The 880 kilometer drive from Nizwa to Salalah was long, flat and boring. The road and horizon appeared to form one continuous mirage that never ended. The traffic was hectic, with locals and tourists from the UAE rushing down to Salalah, during Eid al-Adha. The police were celebrating the holidays with their families, so most drivers ignored the speed limit. Cars and trucks whizzed past us at the speed of light. We seemed to be the only vehicle obeying the speed limit, determined to arrive safely and without any mishaps, in spite of the heavy traffic.
We arrived safe and sound at the first petrol station and parked the car away from the busy gas pumps. This was a slight diversion, from the chaotic pace of the highway. It was a chance to stop and stretch our legs, drink some coffee, eat some snacks, queue for the bathroom and chat with other tourists. This was supposed to be a short break to relax before continuing on to Salalah. Then, the unbelievable happened – a SUV rammed into the side of the car, smashing in the door. How could the driver not see the car? I am not exactly a great driver but I could have easily turned a tractor-trailer without hitting another vehicle here. Where did he buy his driver’s license? I wanted to scream but the man was so apologetic that I stood there stunned until Robert came back. Robert was shocked at what had happened but he remained calm and called a colleague for advice on how to deal with this unexpected event. The colleague suggested that he notify the police about the crash to complete a report for insurance purposes. They didn’t need to come to the scene because there was certainly no dispute as to who was in the wrong. Robert and the driver took care of some necessary paperwork and we waited.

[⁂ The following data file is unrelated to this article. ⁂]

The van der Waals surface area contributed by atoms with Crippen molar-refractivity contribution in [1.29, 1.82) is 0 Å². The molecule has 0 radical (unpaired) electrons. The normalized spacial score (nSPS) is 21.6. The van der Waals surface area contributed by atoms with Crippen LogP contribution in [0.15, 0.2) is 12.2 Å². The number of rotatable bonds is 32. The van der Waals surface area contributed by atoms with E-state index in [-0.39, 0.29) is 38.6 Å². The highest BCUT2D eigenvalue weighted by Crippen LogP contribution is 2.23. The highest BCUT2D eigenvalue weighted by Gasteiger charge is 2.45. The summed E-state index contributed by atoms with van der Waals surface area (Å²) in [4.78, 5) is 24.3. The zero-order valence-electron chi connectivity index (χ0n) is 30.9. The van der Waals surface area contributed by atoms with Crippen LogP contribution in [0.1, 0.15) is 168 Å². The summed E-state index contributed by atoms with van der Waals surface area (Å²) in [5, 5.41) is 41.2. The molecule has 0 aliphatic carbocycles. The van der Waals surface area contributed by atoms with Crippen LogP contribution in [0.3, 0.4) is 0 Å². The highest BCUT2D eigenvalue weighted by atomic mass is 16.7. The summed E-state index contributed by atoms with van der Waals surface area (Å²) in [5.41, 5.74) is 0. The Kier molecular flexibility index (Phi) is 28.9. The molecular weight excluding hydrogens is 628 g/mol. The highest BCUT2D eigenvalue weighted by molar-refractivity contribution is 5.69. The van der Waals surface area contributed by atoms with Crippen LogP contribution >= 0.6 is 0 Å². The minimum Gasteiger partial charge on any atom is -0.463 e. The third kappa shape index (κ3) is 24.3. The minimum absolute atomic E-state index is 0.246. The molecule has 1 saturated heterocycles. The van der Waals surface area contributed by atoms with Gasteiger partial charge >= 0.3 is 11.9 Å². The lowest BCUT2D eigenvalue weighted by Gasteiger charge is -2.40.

Thank goodness, the car was still drivable and we were able to continue the road trip. Twelve hours later we reached Salalah, checked into a hotel and went straight to bed. I took these photos just as we approached the city.As a sit in my cubicle and reflect on this long, time-consuming and monotonous drive across the desert I question my sanity. Several colleagues suggested that it would be better to fly to Salalah and rent a vehicle instead of driving. I was warned about crazy fast drivers, uninspiring scenery, dirty restrooms and limited food choices at petrol stations, rocks, sand and more sand but I didn’t listen.
For anyone considering driving from Nizwa to Salalah I strongly recommend that you ditch the idea. The savings and inconveniences along the way are not worth it. Fly to Salalah from Muscat, rent a car on arrival, and enjoy your vacation.